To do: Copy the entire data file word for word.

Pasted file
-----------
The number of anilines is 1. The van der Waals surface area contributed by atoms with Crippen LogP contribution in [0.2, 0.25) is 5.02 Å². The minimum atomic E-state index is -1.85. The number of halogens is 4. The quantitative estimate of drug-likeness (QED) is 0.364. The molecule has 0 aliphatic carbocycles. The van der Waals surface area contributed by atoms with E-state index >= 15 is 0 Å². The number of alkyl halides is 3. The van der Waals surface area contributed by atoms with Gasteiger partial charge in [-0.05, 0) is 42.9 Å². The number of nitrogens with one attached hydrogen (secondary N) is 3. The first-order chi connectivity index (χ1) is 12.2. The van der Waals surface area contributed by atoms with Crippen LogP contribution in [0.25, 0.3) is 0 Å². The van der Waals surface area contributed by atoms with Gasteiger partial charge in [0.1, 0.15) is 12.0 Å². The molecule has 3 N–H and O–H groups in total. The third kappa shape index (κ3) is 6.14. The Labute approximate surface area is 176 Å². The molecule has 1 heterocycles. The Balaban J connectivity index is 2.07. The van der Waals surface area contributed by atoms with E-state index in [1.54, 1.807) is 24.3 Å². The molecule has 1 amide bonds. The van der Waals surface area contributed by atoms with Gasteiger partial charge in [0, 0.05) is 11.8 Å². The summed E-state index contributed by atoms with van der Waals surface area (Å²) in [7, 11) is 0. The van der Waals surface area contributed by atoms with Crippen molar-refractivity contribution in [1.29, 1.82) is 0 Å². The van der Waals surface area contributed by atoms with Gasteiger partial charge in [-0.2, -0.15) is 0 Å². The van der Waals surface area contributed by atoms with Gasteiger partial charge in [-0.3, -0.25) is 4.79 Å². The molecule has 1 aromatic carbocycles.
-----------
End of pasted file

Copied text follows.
The number of anilines is 1. The van der Waals surface area contributed by atoms with Crippen LogP contribution in [0.2, 0.25) is 5.02 Å². The minimum atomic E-state index is -1.85. The number of halogens is 4. The quantitative estimate of drug-likeness (QED) is 0.364. The molecule has 0 aliphatic carbocycles. The van der Waals surface area contributed by atoms with E-state index >= 15 is 0 Å². The number of alkyl halides is 3. The van der Waals surface area contributed by atoms with Gasteiger partial charge in [-0.05, 0) is 42.9 Å². The number of nitrogens with one attached hydrogen (secondary N) is 3. The first-order chi connectivity index (χ1) is 12.2. The van der Waals surface area contributed by atoms with Crippen LogP contribution in [0.25, 0.3) is 0 Å². The van der Waals surface area contributed by atoms with Gasteiger partial charge in [0.1, 0.15) is 12.0 Å². The molecule has 3 N–H and O–H groups in total. The third kappa shape index (κ3) is 6.14. The Labute approximate surface area is 176 Å². The molecule has 1 heterocycles. The Balaban J connectivity index is 2.07. The van der Waals surface area contributed by atoms with E-state index in [1.54, 1.807) is 24.3 Å². The molecule has 1 amide bonds. The van der Waals surface area contributed by atoms with Gasteiger partial charge in [0, 0.05) is 11.8 Å². The summed E-state index contributed by atoms with van der Waals surface area (Å²) in [7, 11) is 0. The van der Waals surface area contributed by atoms with Crippen molar-refractivity contribution in [1.29, 1.82) is 0 Å². The van der Waals surface area contributed by atoms with Gasteiger partial charge in [-0.2, -0.15) is 0 Å². The van der Waals surface area contributed by atoms with Gasteiger partial charge in [-0.3, -0.25) is 4.79 Å². The molecule has 1 aromatic carbocycles.